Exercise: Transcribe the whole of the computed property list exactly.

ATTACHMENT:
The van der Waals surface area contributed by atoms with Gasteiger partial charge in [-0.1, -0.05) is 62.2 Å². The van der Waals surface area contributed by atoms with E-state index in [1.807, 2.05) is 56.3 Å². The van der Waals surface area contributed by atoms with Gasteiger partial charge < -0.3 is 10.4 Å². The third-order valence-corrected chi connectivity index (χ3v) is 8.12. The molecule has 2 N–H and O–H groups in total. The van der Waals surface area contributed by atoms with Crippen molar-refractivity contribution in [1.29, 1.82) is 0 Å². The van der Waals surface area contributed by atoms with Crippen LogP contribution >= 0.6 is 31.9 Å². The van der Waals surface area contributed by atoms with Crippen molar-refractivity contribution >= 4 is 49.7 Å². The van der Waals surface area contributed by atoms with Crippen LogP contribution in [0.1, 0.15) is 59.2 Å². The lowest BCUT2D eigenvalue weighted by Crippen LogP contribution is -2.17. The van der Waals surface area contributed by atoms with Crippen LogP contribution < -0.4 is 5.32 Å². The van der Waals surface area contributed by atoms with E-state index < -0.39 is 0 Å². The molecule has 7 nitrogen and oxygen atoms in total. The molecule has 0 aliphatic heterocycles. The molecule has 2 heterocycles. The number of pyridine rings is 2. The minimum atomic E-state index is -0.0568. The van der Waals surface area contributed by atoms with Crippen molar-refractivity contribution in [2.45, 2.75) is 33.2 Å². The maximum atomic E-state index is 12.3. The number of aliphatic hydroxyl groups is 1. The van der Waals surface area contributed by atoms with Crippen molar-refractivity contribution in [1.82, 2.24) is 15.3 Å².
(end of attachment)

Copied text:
The van der Waals surface area contributed by atoms with Gasteiger partial charge in [-0.1, -0.05) is 62.2 Å². The van der Waals surface area contributed by atoms with E-state index in [1.807, 2.05) is 56.3 Å². The van der Waals surface area contributed by atoms with Gasteiger partial charge < -0.3 is 10.4 Å². The third-order valence-corrected chi connectivity index (χ3v) is 8.12. The molecule has 2 N–H and O–H groups in total. The van der Waals surface area contributed by atoms with Crippen molar-refractivity contribution in [1.29, 1.82) is 0 Å². The van der Waals surface area contributed by atoms with Crippen LogP contribution >= 0.6 is 31.9 Å². The van der Waals surface area contributed by atoms with Crippen molar-refractivity contribution >= 4 is 49.7 Å². The van der Waals surface area contributed by atoms with Crippen LogP contribution in [0.1, 0.15) is 59.2 Å². The lowest BCUT2D eigenvalue weighted by Crippen LogP contribution is -2.17. The van der Waals surface area contributed by atoms with Crippen LogP contribution < -0.4 is 5.32 Å². The van der Waals surface area contributed by atoms with E-state index < -0.39 is 0 Å². The molecule has 7 nitrogen and oxygen atoms in total. The molecule has 0 aliphatic heterocycles. The molecule has 2 heterocycles. The number of pyridine rings is 2. The minimum atomic E-state index is -0.0568. The van der Waals surface area contributed by atoms with Crippen molar-refractivity contribution in [2.45, 2.75) is 33.2 Å². The maximum atomic E-state index is 12.3. The number of aliphatic hydroxyl groups is 1. The van der Waals surface area contributed by atoms with Crippen molar-refractivity contribution in [1.82, 2.24) is 15.3 Å².